Do you feel worried about what’s going on in your neighbourhood or intimidated by a neighbour’s behaviour? Antisocial behaviour (ASB) affects many people and can have an impact on you, your home and your community. If you’re experiencing antisocial behaviour you don’t have to cope on your own. We can help you deal with it.

If your quality of life is badly affected by other people in your community then you could be a victim of antisocial behaviour.

For it to be classed as ASB by authorities, such as the police or local council, the behaviour has to be persistent, ongoing and unreasonable.

We have experience of supporting people dealing with:

  • noise nuisance
  • neighbour disputes
  • verbal abuse
  • threatening behaviour
  • harassment and intimidation
  • vandalism
  • criminal damage.

You might think an incident is small or unimportant to start with. But antisocial behaviour can go on for a long time, and become very serious. Not all antisocial behaviour is classed as crime but a lot is, or can become a crime.

We can help you even if the police are not involved, but nothing will change if you don’t take action. You may not know how to do this but we can give you the information and support you need to change things.

Anyone can experience antisocial behaviour and it can affect you in many ways. You may find that:

  • you can’t sleep
  • you feel anxious and constantly on edge
  • you are frightened to go out
  • you don’t feel safe in your own home
  • your children are upset
  • you change your routine to avoid problems
  • you want to move
  • you can’t talk to anyone about it
  • you feel you must have done something to cause it
  • you think nothing will change and it will never end.

For many people experiencing antisocial behaviour, knowing how to begin dealing with it is often a problem.

It’s important to tell the right people about what’s going on. You can report to:

  • your landlord, who has a duty to make sure that tenants don’t behave in a way that breaks their tenancy agreement
  • the right department in your local council, eg housing, environmental health or an antisocial behaviour team
  • the police, if you think a crime has been committed.

If you experience antisocial behaviour, you may have to help provide evidence before action can be taken. Eg keeping a diary of things that happen. You might be asked to have recording equipment in your property for noise nuisance. You may have to call the police on 101 or even 999 if it’s an emergency.

It takes a lot of time and energy to keep doing this and we will support you. There is often no quick fix, but we’re here to help you through it once you’ve made the difficult decision to start reporting.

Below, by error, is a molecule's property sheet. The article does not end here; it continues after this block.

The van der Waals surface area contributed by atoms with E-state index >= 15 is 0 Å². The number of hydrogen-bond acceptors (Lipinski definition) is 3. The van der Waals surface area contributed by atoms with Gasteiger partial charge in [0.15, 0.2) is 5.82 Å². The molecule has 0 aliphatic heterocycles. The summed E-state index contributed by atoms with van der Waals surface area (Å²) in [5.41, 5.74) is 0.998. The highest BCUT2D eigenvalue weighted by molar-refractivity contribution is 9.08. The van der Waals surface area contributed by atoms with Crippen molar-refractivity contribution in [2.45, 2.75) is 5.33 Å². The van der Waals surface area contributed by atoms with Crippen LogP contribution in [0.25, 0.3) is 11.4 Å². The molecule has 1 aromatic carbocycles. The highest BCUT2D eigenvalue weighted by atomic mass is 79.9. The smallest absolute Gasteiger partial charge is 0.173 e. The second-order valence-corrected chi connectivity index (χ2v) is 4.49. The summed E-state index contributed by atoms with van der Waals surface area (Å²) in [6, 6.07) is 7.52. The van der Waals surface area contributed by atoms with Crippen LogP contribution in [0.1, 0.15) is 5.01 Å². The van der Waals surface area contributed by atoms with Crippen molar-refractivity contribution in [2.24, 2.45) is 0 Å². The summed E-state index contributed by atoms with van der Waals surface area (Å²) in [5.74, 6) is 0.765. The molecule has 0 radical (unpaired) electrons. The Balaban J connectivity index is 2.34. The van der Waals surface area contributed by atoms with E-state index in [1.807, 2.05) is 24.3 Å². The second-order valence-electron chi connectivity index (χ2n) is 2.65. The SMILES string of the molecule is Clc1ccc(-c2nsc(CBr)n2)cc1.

If you’re affected by antisocial behaviour it’s important to know you’re not on your own. We’re here to help.

We have specialist ASB teams in many areas around the country that deal directly with councils and social housing landlords.

Dealing with ASB is hard but we can help you cope with the effects by:

  • providing support by phone or face-to-face – it helps to have someone to talk to
  • speaking to the different agencies involved on your behalf
  • reassuring you that they’re listening to you and will take action if possible
  • keeping you up to date with what’s being done
  • helping you understand the process of tackling crime and antisocial behaviour, which can take a long time
  • giving you advice about your personal safety and home security
  • supporting you in mediation to try to resolve the problem
  • helping you contact other agencies and services that can also offer help
  • supporting you if a case goes to court.

When you report a crime to the police, they should automatically ask if you’d like help from an organisation like Victim Support. But anyone affected by crime can contact us directly – you don’t need to talk to the police to get our help.

You can get in touch by:

You can also create a free account on My Support Space – an online resource containing interactive guides (including a guide on antisocial behaviour) to help you manage the impact crime has had on you.

If English is not your first language and you would like support, call our Supportline and let us know which language you speak. We’ll call you back with an interpreter as soon as possible. We also welcome calls via Relay UK and SignLive (BSL).

Families and friends affected by crime can also contact us for support and information. If you’re a child or young person under 18 and are looking for support, visit our children and young people website for information and tips.